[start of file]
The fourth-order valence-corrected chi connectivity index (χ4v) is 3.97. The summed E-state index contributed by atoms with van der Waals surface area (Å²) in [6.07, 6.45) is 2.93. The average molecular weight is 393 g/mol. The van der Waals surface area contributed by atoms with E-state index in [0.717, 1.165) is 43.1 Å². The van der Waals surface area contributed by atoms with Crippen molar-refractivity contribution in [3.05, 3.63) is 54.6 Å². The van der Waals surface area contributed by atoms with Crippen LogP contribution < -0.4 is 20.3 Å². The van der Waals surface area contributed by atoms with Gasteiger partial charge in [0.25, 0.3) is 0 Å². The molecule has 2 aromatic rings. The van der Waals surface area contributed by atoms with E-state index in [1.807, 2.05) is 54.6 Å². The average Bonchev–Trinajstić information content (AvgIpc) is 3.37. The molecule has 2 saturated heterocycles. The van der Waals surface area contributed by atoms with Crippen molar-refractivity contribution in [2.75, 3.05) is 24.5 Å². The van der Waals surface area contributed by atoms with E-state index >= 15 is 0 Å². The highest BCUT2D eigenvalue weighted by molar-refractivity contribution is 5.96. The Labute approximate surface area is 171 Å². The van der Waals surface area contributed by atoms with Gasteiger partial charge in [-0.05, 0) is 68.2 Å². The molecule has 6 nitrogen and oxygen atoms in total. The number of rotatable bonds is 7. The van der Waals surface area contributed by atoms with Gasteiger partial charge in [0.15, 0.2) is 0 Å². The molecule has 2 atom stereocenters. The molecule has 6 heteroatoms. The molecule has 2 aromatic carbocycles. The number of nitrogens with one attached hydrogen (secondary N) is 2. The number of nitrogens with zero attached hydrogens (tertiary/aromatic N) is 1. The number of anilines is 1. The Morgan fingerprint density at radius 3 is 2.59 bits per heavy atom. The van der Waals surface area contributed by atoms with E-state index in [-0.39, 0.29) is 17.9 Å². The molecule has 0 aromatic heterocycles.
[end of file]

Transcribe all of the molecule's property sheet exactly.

The fourth-order valence-corrected chi connectivity index (χ4v) is 3.97. The summed E-state index contributed by atoms with van der Waals surface area (Å²) in [6.07, 6.45) is 2.93. The average molecular weight is 393 g/mol. The van der Waals surface area contributed by atoms with E-state index in [0.717, 1.165) is 43.1 Å². The van der Waals surface area contributed by atoms with Crippen molar-refractivity contribution in [3.05, 3.63) is 54.6 Å². The van der Waals surface area contributed by atoms with Crippen LogP contribution < -0.4 is 20.3 Å². The van der Waals surface area contributed by atoms with Gasteiger partial charge in [0.25, 0.3) is 0 Å². The molecule has 2 aromatic rings. The van der Waals surface area contributed by atoms with E-state index in [1.807, 2.05) is 54.6 Å². The average Bonchev–Trinajstić information content (AvgIpc) is 3.37. The molecule has 2 saturated heterocycles. The van der Waals surface area contributed by atoms with Crippen molar-refractivity contribution in [2.75, 3.05) is 24.5 Å². The van der Waals surface area contributed by atoms with E-state index >= 15 is 0 Å². The highest BCUT2D eigenvalue weighted by molar-refractivity contribution is 5.96. The Labute approximate surface area is 171 Å². The van der Waals surface area contributed by atoms with Gasteiger partial charge in [-0.05, 0) is 68.2 Å². The molecule has 6 nitrogen and oxygen atoms in total. The number of rotatable bonds is 7. The van der Waals surface area contributed by atoms with Gasteiger partial charge in [0.15, 0.2) is 0 Å². The molecule has 2 atom stereocenters. The molecule has 6 heteroatoms. The molecule has 2 aromatic carbocycles. The number of nitrogens with one attached hydrogen (secondary N) is 2. The number of nitrogens with zero attached hydrogens (tertiary/aromatic N) is 1. The number of anilines is 1. The Morgan fingerprint density at radius 3 is 2.59 bits per heavy atom. The van der Waals surface area contributed by atoms with E-state index in [-0.39, 0.29) is 17.9 Å². The molecule has 0 aromatic heterocycles.